Amur, The Black Dragon- Interview Klaus Feichtenberger

At the moment, the director Klaus Feichtenberger is in NepalI. He is shooting high up in the Himalayas. He Hopes to be back in time to visit Sondrio again, "a charming festival that holds a special place in my heart since this is where my professional career as a film-maker began many years ago. I have such good memories of the festival and the town", he says.  

We told us about his film Amur, The Black Dragon. In China, the Amur River’s middle course is called Heilong-jiang, which means Black Dragon. The film shows how China is beginning to recover wild wetlands and woodlands in order to enable the return of wildlife. On the Chinese-Korean border, pristine subtropical jungle surrounds Northeast Asia’s mightiest volcano. From its crater, a natural shrine for consecutive cultures, flows the Amur's biggest tributary, the Songhua or White Dragon River.

Mr. Feichtenberger Why did you choose this river for your documentary?

My old friend Franz Hafner and I had worked in the Russian Far East years ago, and we both love this part of the world. It was his idea to make a 3-part series about the Amur River, the very life-line of this region, and he invited me to join him in this adventure. The Amur is among the ten major rivers on the planet but nearly unknown, so we thought we might change that.

Why  is it called The Black Dragon?

This is an ancient Chinese name. The Amur's (or Heilongjjaing's, as the Chinese call it) waters are dark from the volcanic sediments and organic substances from vast forest areas, and, seen from above, the river meanders and snakes along, reminiscent of the traditional Chinese images of dragons. It's main tributary, the Songhua, is called The White Dragon, by the way, and the two dragons get married at the confluence of these big rivers.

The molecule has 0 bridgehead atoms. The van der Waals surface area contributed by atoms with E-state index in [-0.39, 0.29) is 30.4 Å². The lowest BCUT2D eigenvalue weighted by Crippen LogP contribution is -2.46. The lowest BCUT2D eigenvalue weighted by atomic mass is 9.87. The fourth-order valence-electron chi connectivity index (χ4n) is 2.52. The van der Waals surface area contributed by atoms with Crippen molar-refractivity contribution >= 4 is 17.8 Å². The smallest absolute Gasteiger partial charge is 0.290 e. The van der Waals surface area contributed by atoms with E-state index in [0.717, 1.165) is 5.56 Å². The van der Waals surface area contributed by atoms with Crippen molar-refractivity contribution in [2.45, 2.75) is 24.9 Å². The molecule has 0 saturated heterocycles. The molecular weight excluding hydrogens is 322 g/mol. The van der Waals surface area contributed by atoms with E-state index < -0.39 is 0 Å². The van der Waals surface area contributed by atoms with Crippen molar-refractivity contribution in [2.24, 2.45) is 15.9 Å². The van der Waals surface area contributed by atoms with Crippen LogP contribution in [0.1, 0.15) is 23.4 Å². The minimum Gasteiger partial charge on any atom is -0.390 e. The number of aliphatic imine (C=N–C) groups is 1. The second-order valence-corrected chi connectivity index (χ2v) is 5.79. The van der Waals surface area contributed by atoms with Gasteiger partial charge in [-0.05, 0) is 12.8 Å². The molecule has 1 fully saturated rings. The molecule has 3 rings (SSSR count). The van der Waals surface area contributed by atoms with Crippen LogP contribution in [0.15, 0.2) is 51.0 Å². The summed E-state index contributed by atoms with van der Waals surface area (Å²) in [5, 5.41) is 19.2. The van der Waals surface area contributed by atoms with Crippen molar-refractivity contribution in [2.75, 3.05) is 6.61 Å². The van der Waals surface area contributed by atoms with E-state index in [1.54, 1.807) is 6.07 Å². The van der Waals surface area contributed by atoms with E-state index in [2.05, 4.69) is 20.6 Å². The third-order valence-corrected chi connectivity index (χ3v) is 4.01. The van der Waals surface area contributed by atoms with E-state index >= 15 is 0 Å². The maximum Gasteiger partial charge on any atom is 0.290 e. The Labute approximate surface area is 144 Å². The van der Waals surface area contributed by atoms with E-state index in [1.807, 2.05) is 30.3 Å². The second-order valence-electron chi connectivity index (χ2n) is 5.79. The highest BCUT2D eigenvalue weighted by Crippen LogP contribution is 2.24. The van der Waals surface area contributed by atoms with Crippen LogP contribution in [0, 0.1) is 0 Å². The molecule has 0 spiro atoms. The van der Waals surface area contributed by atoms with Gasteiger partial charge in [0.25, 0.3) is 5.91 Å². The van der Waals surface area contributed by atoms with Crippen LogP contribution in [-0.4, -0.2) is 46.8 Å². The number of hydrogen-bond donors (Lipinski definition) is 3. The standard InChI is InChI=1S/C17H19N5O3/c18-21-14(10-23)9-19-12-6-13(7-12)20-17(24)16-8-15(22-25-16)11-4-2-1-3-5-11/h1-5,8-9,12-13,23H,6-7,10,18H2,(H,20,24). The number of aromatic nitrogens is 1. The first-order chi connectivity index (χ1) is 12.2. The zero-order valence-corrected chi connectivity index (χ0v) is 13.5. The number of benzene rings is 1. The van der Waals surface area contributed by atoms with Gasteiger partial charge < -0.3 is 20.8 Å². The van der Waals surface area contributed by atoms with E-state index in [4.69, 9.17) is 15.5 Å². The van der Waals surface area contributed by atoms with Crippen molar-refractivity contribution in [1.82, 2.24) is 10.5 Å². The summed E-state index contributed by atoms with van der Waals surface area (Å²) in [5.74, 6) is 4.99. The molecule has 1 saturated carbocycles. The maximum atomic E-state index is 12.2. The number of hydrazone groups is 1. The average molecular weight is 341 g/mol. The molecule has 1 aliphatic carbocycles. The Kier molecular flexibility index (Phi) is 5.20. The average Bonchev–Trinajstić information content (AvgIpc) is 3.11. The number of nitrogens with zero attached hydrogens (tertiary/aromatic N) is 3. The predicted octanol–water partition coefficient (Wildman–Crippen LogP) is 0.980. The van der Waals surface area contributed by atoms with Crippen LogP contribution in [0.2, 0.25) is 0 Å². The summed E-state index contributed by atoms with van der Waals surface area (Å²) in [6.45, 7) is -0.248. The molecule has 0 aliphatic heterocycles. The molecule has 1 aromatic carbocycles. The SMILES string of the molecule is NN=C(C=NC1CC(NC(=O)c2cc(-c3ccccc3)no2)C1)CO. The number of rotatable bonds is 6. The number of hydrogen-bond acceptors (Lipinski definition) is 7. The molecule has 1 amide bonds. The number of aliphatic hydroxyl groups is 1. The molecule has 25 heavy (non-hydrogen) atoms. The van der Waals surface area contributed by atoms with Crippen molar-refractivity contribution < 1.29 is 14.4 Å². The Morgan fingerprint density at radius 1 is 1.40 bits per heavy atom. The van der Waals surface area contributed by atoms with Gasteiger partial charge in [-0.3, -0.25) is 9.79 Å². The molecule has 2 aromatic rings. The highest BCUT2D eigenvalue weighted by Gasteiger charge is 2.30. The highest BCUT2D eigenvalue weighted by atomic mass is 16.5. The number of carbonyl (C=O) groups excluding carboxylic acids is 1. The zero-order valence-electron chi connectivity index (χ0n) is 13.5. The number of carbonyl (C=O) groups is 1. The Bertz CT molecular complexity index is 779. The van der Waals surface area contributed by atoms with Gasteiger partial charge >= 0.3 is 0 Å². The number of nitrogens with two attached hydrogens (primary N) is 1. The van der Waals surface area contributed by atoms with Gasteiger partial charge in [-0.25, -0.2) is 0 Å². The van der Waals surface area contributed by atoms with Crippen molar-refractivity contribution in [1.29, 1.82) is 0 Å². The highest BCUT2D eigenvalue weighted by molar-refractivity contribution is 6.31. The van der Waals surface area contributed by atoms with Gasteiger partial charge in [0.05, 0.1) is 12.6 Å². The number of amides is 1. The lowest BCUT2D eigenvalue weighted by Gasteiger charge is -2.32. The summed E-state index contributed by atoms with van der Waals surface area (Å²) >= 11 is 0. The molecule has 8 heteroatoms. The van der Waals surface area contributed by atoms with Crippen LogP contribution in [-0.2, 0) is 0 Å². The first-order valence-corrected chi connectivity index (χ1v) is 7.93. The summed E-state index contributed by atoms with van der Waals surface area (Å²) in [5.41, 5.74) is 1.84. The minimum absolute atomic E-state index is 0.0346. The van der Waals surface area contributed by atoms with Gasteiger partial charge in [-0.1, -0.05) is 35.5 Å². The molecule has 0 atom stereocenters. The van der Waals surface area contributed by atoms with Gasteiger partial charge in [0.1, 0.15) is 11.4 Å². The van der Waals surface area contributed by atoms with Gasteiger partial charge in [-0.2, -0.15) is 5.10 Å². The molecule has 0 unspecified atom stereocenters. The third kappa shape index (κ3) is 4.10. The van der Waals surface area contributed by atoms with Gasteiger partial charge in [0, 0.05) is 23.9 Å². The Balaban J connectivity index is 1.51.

How long did you stay in Asia to shoot your film? Were there any problems? What were the most beautiful days/aspects of your journey/work?

Together, Franz Hafner and I had spent several years along the Amur in the past. For the actual production of my part of the series (the Russian-Chinese border which is formed by the Amur over a length of nearly 2000 kilometers), I made two trips of 6 weeks each.

What future projects for your work do you have?

Right now I am working on a similar series about the Brahmaputra river system. I invited two experienced directors to help shoot in Tibet, Nepal, India and Bangladesh.


Camilla Martina